Arduino Shield how to Power?

In this thread I am making a shield for Arduino and/or Pokeys:
[Better way of routing tracks? - #60 by paulvdh]

But I have started to question my thinking about Power Distribution.

I think I drew 5 Volt input on all 5 Volts. This must be wrong?

This is how I think:

  1. All ground must be connected.

  2. I should connect 7-12 Volts on the VIN pin

  3. What do I do with the rest of the Power Pins?

  4. If I use Pokeys, it wants 3.3V for Potentiometers, while Arduino wants 5 V. I think this should be solved by +Analog being connected in parallel on the shield to either 3.3V on pokeys or 5 volts on Arduino. Then the question is which 5 V should I use? External or internal from Arduino?

The Mega 2560 can be powered via the USB connection or with an external power supply. The power source is selected automatically.

External (non-USB) power can come either from an AC-to-DC adapter (wall-wart) or battery. The adapter can be connected by plugging a 2.1mm center-positive plug into the board’s power jack. Leads from a battery can be inserted in the GND and Vin pin headers of the POWER connector.

The board can operate on an external supply of 6 to 20 volts. If supplied with less than 7V, however, the 5V pin may supply less than five volts and the board may become unstable. If using more than 12V, the voltage regulator may overheat and damage the board. The recommended range is 7 to 12 volts.

The power pins are as follows:

  • Vin. The input voltage to the board when it’s using an external power source (as opposed to 5 volts from the USB connection or other regulated power source). You can supply voltage through this pin, or, if supplying voltage via the power jack, access it through this pin.

  • 5V. This pin outputs a regulated 5V from the regulator on the board. The board can be supplied with power either from the DC power jack (7 - 12V), the USB connector (5V), or the VIN pin of the board (7-12V). Supplying voltage via the 5V or 3.3V pins bypasses the regulator, and can damage your board. We don’t advise it.

  • 3V3. A 3.3 volt supply generated by the on-board regulator. Maximum current draw is 50 mA.

  • GND. Ground pins.

  • IOREF. This pin on the board provides the voltage reference with which the microcontroller operates. A properly configured shield can read the IOREF pin voltage and select the appropriate power source or enable voltage translators on the outputs for working with the 5V or 3.3V.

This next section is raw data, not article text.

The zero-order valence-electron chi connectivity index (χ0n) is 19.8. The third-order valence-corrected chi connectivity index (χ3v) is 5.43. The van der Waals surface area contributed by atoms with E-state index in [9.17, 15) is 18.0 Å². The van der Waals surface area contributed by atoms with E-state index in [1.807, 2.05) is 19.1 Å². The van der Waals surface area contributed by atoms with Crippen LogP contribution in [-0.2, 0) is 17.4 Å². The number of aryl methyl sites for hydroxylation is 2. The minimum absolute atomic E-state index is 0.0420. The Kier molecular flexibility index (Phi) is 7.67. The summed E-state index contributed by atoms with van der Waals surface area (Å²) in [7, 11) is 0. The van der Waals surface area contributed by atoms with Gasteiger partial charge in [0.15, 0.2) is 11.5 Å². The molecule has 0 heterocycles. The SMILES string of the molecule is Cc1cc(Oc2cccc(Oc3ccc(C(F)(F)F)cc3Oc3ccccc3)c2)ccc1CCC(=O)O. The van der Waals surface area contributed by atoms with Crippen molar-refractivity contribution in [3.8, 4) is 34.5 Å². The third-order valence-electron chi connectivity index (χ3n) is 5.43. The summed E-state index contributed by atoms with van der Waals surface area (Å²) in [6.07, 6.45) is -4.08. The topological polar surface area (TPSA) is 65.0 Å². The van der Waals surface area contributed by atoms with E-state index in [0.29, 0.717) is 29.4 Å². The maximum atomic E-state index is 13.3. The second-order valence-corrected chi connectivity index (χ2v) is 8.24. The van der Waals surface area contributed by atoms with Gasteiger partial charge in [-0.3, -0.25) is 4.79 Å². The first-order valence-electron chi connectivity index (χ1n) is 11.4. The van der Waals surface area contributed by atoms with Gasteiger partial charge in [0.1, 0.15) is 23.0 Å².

I don’t want to power any thing from Arduino if I can avoid, but if it is safer to power things from arduino I want that. I don’t know how to discribe better.

Apparently it has a 5V voltage regulator:

Which implies it needs an input voltage of at least 6V.

According to that picture, all 5V pins are also outputs.

But to be sure, a better way is to verify it with the schematic of that PCB itself, or the arduino forum if you can’t find a schematic or documentation (which seems unlikely).

There are also variants of this PCB with an ATSAM processor, which runs at 3V3.

Rather depends what you want to do. Most shields use power from the Arduino to supply low power, logic functions. In you want to drive higher power devices that exceed the rating of the arduino, then the shield will need its own power supply. You will need to profile the power requirements for your board. So, a motor shield will likely have a mosfet driver and external power supply but a shield just interfacing an I2C sensor will likely just use the arduino supply.

I never worked with this board but remember there are ‘things’ about this platform that would probably get better answers on the Arduino forum. I vaguely, sorta, kinda remember that if you have a 5V controlled source there maybe a pin you can use that bypasses the onboard regulator.

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I believe @hermit is correct. Looking here:

The VIN pin comes straight from the Power Plug through a protection diode. If you have a good supply, you could drive whatever current you require.

You can also use the 5VDC but are limited to ~800mA total including the Mega board, or ~150mA for the 3.3VDC pin.